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I'll definitively have a look on the book. If I have two Student variables, I usually name them in the style you suggest. My question was about a good reference on the subject, so your answer definitively is interesting. –  ymajoros Jun 20 '11 at 14:07
One important topic that is only slightly touched in Code Complete is using units in the variable name. I consider putting the units in the variable a must, like timeoutMilliseconds instead of just timeout and putting the content type (that is not part of the variable type) as commentsHtml instead of just comments. –  Eduardo Aug 12 '11 at 19:54
That's a good point, but if you are using a consistent set of units then it's unnecessary to put the units in the name. In the comments will suffice. –  DJClayworth Aug 15 '11 at 13:08
@DJClayworth The problem is that you may start with timeout being seconds and then you change it to milliseconds to have more resolution and it becomes a mess. If you rename the variable you make sure there are no references to the variable with the old units. –  Eduardo Aug 16 '11 at 17:21
That's why I said "if you are using a consistent set of units". If you switch to not having a consistent set of units then yes, you may have to rename some variables. –  DJClayworth Aug 19 '11 at 19:29

Generally your variable names should help the developer see quickly what they actually represent. Student student would be ok if the relation that defines expresses a anything-to-student relation, like Student[] students (or better some collection of Student) would be ok for a class Professor or the like.

String string is generally a bad idea, since it doesn't say anything about the use of that variable. Better names would be String name, String description or similar. In some cases, where all that matters is that you're dealing with one string - like general string utilities - you might call the variable string but if you have two or more, you should use better names (e.g. source and target etc. depending on the class/method).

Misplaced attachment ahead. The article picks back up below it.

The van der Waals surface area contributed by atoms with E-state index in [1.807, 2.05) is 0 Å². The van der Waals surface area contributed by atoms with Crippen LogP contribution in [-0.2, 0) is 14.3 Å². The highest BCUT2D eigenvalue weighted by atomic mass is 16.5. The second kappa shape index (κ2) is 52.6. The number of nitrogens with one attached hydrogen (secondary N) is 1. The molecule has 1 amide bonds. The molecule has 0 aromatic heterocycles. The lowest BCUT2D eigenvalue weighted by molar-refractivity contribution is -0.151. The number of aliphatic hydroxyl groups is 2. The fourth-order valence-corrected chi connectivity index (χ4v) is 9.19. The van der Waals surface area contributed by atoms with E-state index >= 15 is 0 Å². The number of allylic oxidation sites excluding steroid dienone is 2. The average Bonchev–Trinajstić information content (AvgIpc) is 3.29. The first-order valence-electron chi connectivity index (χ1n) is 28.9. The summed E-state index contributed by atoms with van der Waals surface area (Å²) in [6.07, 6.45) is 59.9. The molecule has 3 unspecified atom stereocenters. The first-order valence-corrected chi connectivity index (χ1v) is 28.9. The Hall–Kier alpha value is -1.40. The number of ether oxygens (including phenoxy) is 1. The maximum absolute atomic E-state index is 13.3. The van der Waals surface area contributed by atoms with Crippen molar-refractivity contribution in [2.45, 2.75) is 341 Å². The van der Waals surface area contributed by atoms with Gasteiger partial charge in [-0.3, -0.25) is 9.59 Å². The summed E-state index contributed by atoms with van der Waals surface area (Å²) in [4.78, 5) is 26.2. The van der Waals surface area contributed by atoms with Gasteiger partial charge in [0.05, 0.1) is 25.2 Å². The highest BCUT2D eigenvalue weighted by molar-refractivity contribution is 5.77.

IMHO, adding prefixes/suffixes might be a good idea if they tell you something about the variable that its base name wouldn't, e.g. in a web environment you might deal with strings that are input by the user as well as escaped strings (e.g. to prevent code injection), so you might use a prefix/suffix to make a disctinction between the user input version and the escaped counterpart.

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I agree that String string isn't a good idea (in most cases; could be in a string utility method). But I always end my variable names with Str when they contain the string representation of something (which, in OOP, should be very different from the thing it represents). –  ymajoros Jun 20 '11 at 14:02
@ymajoros you can do that if you have a string representation of something that isn't a string, but if you have a plain string object, you wouldn't call it nameStr for example, would you? –  Thomas Jun 20 '11 at 14:34
I wouldn't if it's obvious. I would if it needs to: String publicationDateStr (formatted date) vs Date publicationDate –  ymajoros Jun 20 '11 at 14:44

That sounds like Hungarian Notation to me.

In principle it sounds like a good idea but I'm honestly not sure there are good reasons for it:

  • Self commenting / documenting code - this should be possible without putting types in the variable names;
  • An IDE should also provide support for seeing what type a variable is without putting it in the variable name (e.g. Eclipse can do this)
  • I don't know that this is really an advantage.